Time to exhume ‘Jennifer’s Body’ from trash to cult status

‘Malevolent hot girl’ Megan Fox deserves a second date|

Now Streaming

“Jennifer’s Body” is streaming on the Criterion Channel. Rated R. Running time 1:42. Visit www.criterionchannel.com.

Tis the season to restore the reputation of “Jennifer’s Body,” a maligned 2009 release from the tricky “horror comedy” genre. Its rehabilitation has begun with a release on the Criterion Channel and a fresh round of critical discourse. In Devil’s Kettle, Minnesota, you won’t find a lot of cultural landmarks but there are plenty of spots to murder someone without detection. In that hamlet lives Jennifer (Megan Fox), the ruler of her high school. With apologies to the stars of “Clueless,” “Mean Girls,” “Heathers,” et al, no other actress has radiated more malevolent hot girl energy in a teen movie than Fox here.

Jennifer’s best friend, Needy (Amanda Seyfried, made nerdy by bad glasses) watches along with us as our anti-heroine sucks people into her intense gravity. Despite Needy’s concerns, Jennifer unapologetically embraces her sexuality, trawling dive bars for easy marks. At a watering hole that serves a red, white and blue “9/11 tribute shooter” Jennifer meets indie rock singer Nikolai (Adam Brody). When a fire burns down the bar, he offers, “Wanna go someplace safer, like my van?” (a model called “an ’89 Rapist”). Nikolai believes that the only way to ensure rock stardom is via a deal with the devil and, wildly misunderstanding Jennifer’s sexual history, he decides to use her as a virgin sacrifice to Beelzebub.

She survives and her vampiric transformation riffs on this film’s hugely popular contemporary, “Twilight.” But when Jennifer shows up at Needy’s place covered in blood and thirsty for more, she also calls to mind the indelibly ravenous Beatrice Dalle in Claire Denis’ “Trouble Every Day.” Jennifer easily manipulates teenage boys into doing absolutely whatever she wants, luring them into the woods or abandoned apartments—anyplace to experience the glory of her body.

Before noshing on a suddenly anxious goth kid she sneers, “I thought boys liker you were really into vermin and death.” The film smartly capitalizes on the massive post-“Transformers” objectification of Fox by having her revel in that power. She burns her tongue with a lighter and murmurs, “I am a god.”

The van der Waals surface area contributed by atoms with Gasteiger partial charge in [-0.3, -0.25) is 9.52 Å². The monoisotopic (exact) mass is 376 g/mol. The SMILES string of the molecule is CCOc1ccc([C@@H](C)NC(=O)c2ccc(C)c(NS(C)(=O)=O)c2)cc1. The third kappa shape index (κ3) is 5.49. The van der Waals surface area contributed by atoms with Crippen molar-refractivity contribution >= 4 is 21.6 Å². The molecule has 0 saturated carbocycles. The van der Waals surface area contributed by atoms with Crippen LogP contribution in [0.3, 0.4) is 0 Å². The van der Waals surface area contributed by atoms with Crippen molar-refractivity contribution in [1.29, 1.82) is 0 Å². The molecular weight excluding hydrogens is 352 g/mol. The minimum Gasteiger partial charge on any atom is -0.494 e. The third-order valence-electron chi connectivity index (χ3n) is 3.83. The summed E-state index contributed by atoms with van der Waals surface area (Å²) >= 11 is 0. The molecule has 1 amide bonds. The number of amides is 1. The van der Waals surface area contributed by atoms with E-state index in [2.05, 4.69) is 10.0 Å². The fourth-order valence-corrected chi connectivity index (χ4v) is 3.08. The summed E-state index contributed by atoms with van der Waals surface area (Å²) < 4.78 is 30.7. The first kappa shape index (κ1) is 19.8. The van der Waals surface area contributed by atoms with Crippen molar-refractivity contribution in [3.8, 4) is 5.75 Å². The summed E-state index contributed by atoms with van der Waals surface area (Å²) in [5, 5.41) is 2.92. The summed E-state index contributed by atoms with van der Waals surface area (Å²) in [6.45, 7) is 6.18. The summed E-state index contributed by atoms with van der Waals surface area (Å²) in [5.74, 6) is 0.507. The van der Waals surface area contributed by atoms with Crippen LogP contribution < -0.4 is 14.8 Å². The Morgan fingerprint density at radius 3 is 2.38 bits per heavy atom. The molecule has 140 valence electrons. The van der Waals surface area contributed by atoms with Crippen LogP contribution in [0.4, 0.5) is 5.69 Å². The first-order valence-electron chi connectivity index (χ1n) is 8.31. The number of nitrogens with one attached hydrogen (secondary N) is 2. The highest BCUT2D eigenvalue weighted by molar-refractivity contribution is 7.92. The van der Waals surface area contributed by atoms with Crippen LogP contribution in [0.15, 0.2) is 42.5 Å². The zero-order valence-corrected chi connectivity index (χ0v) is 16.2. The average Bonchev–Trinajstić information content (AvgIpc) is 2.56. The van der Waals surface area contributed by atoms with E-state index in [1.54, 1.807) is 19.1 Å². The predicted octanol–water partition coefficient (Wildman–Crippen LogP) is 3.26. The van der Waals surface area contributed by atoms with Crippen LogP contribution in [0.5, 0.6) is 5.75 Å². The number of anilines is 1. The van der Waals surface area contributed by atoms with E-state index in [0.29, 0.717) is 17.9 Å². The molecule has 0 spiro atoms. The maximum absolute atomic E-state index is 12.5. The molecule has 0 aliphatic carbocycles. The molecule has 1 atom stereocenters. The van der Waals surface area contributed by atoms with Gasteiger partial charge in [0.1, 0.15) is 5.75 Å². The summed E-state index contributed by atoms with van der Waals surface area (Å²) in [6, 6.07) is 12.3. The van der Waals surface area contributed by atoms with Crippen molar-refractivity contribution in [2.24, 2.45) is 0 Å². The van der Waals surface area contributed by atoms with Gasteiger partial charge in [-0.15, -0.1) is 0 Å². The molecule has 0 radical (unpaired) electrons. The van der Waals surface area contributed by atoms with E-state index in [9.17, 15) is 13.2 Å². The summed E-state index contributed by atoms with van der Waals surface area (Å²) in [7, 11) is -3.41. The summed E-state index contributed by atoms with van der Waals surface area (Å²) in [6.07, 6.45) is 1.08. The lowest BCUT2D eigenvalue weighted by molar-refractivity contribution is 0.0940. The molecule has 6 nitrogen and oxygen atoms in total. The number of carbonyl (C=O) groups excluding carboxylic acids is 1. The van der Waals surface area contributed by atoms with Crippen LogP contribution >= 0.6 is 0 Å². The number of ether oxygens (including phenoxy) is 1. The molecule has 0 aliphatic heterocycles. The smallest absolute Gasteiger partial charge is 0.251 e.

For her part, Needy responds to her friend’s presence with a mix of horror, shock and arousal. Fresh from ripping open a boy’s neck, Jennifer whispers “Are you scared?” millimeters from Needy’s jugular vein. As befits her name, Needy still wants to be friends with her bestie even while reading up on the downsides of demonic transference.

Karyn Kusama’s film is now well on its road to post-#MeToo reclamation, making the glorious trip from box office trash to cult treasure. This screenplay from Diablo Cody—a writer who doubles and triples down on her style until it grates—is more effective than any of her other work. Fox’s performance is so over the top that she lands even the most ridiculous lines: “PMS isn’t real. It was invented by the boy-run media to make us seem crazy.”

“Jennifer’s Body” improves upon the theoretically more transgressive “Promising Young Women” because we never doubt for a moment that this film is out for blood. Kusama and Cody also provide insight into the American tendency to gloss over even the most horrendous ongoing tragedies: “Sorrow is last week’s emotion,” the kids say, even as more bodies accumulate.

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Now Streaming

“Jennifer’s Body” is streaming on the Criterion Channel. Rated R. Running time 1:42. Visit www.criterionchannel.com.

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